THE EFFECTS OF CIGARETTE SMOKE ON ADULT MOUSE LUNG PROGENITOR CELL DIFFERENTIATION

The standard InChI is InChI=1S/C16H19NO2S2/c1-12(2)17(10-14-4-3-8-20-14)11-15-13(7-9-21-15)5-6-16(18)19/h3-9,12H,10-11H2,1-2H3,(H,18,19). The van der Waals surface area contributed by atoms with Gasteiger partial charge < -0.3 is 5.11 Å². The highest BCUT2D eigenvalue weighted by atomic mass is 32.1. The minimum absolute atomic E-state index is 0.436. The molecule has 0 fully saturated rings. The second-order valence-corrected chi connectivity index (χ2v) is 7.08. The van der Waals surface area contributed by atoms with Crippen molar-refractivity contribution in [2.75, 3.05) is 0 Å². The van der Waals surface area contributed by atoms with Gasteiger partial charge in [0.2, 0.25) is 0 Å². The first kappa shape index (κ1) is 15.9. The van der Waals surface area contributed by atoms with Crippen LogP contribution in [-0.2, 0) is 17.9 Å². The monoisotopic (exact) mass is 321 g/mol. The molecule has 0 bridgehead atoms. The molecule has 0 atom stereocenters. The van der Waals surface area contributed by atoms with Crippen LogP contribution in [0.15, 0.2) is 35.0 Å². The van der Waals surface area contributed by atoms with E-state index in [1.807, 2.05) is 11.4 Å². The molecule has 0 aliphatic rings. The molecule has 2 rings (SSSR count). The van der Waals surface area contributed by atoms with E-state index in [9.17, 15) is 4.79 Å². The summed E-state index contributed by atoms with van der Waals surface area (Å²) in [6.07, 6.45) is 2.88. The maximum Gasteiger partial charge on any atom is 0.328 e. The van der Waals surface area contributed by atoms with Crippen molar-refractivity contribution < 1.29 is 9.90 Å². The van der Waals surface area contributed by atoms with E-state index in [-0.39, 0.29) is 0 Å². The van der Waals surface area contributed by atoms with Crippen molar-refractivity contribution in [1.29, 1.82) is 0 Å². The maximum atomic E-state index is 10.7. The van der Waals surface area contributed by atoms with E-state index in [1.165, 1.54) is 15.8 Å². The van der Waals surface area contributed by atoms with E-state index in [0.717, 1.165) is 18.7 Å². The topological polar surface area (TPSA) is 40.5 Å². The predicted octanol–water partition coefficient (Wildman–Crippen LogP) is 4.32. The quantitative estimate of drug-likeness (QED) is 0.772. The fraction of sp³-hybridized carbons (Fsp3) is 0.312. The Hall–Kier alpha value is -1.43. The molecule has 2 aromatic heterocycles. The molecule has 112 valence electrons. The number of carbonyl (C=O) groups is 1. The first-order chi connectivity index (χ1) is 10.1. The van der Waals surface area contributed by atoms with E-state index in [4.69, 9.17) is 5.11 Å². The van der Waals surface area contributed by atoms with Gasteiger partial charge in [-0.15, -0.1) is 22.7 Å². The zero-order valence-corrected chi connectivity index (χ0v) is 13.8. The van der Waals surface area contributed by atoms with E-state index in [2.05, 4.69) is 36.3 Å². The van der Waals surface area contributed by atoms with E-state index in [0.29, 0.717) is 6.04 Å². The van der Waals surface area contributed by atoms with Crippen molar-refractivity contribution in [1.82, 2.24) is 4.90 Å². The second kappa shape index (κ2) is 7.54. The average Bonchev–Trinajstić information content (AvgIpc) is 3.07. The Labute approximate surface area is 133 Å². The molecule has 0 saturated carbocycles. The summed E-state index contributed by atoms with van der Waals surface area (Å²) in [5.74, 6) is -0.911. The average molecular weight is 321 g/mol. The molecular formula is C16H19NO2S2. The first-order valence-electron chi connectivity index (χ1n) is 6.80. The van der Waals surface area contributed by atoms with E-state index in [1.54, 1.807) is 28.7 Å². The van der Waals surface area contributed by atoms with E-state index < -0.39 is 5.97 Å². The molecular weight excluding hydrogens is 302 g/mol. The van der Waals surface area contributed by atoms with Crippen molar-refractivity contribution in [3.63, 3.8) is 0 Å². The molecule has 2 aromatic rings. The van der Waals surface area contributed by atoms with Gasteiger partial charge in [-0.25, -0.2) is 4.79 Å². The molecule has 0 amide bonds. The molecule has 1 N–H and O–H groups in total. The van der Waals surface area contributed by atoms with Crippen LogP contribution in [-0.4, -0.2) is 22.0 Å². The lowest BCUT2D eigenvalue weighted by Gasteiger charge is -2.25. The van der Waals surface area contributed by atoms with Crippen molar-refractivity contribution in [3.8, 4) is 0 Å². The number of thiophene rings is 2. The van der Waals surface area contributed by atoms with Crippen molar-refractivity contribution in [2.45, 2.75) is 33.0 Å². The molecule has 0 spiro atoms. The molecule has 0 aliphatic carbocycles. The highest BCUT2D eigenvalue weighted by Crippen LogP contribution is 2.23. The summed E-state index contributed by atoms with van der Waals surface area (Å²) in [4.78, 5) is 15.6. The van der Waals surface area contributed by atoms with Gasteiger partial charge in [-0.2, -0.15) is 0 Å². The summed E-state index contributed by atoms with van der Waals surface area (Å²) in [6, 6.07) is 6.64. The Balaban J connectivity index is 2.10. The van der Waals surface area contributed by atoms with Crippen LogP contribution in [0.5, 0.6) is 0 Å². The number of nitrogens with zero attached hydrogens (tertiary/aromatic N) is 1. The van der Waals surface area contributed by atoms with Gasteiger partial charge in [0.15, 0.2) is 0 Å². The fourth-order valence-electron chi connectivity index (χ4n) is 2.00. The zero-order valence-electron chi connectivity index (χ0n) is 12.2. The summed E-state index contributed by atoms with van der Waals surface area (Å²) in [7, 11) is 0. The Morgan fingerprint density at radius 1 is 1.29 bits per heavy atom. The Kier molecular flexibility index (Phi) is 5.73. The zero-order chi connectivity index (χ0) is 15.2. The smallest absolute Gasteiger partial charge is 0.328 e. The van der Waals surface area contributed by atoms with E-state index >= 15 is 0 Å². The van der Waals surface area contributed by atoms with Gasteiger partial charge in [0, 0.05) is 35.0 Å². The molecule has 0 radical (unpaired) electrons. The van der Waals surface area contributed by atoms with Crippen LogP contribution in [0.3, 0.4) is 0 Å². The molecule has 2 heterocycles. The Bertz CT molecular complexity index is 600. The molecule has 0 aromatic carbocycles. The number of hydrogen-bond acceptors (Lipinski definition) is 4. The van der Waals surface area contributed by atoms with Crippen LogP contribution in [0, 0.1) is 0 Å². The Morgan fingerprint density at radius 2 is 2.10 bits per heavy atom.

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Tobacco smoke promotes a progressive loss of alveolar epithelial cells leading to an increased incidence of lung diseases. One of these diseases, known as Idiopathic Pulmonary Fibrosis (IPF), involves an increase in (myo)fibroblastic cell activity that, in turn, causes the buildup of extracellular matrix and scarring of the lung. Due to their role in the maintenance of healthy tissue, it has been suggested that improperly functioning myofibroblastic stem/progenitor cells play a role in the pathogenesis of IPF. This study attempts to garner insights into the role played by cigarette smoke on the cellular mechanisms that may lead to the development of IPF. We used a novel model that isolates lung progenitor cells from the lungs of mice and follows their growth in vitro. These progenitor cells, known as anchorage-independent cells (AICs), have been shown by our laboratory to differentiate into both epithelial and myofibroblastic cell types. Our results indicated a clear decrease in the expression of the epithelial marker SFTPC, but our small sample size offer little evidence of increased myofibroblast activity. Taken together, there is still much to elucidate on the role of cigarette smoke and the conditions that trigger a variety of pulmonary diseases. An increase in the sample size might provide more evidence for a role of cigarette smoke and redirected stem cell differentiation in IPF.
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